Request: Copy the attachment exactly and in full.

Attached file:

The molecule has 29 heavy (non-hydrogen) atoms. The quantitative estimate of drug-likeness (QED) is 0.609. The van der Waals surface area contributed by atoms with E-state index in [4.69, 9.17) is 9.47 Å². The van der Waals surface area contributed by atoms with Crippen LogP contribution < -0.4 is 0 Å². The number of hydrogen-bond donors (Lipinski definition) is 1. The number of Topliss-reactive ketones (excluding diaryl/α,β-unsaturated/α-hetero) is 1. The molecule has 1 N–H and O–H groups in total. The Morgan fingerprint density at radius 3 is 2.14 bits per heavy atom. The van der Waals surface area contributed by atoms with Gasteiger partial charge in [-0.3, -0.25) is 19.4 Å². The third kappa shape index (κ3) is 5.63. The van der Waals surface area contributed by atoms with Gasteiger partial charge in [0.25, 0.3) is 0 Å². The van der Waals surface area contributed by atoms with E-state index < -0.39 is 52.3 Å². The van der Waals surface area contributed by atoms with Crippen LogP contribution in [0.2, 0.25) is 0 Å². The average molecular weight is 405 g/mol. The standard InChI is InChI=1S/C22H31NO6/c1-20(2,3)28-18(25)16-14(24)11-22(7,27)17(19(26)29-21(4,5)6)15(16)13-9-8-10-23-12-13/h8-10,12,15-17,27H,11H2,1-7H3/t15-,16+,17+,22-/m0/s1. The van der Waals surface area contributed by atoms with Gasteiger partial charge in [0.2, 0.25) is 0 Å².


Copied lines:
The molecule has 29 heavy (non-hydrogen) atoms. The quantitative estimate of drug-likeness (QED) is 0.609. The van der Waals surface area contributed by atoms with E-state index in [4.69, 9.17) is 9.47 Å². The van der Waals surface area contributed by atoms with Crippen LogP contribution < -0.4 is 0 Å². The number of hydrogen-bond donors (Lipinski definition) is 1. The number of Topliss-reactive ketones (excluding diaryl/α,β-unsaturated/α-hetero) is 1. The molecule has 1 N–H and O–H groups in total. The Morgan fingerprint density at radius 3 is 2.14 bits per heavy atom. The van der Waals surface area contributed by atoms with Gasteiger partial charge in [-0.3, -0.25) is 19.4 Å². The third kappa shape index (κ3) is 5.63. The van der Waals surface area contributed by atoms with Gasteiger partial charge in [0.25, 0.3) is 0 Å². The van der Waals surface area contributed by atoms with E-state index < -0.39 is 52.3 Å². The van der Waals surface area contributed by atoms with Crippen LogP contribution in [0.2, 0.25) is 0 Å². The average molecular weight is 405 g/mol. The standard InChI is InChI=1S/C22H31NO6/c1-20(2,3)28-18(25)16-14(24)11-22(7,27)17(19(26)29-21(4,5)6)15(16)13-9-8-10-23-12-13/h8-10,12,15-17,27H,11H2,1-7H3/t15-,16+,17+,22-/m0/s1. The van der Waals surface area contributed by atoms with Gasteiger partial charge in [0.2, 0.25) is 0 Å².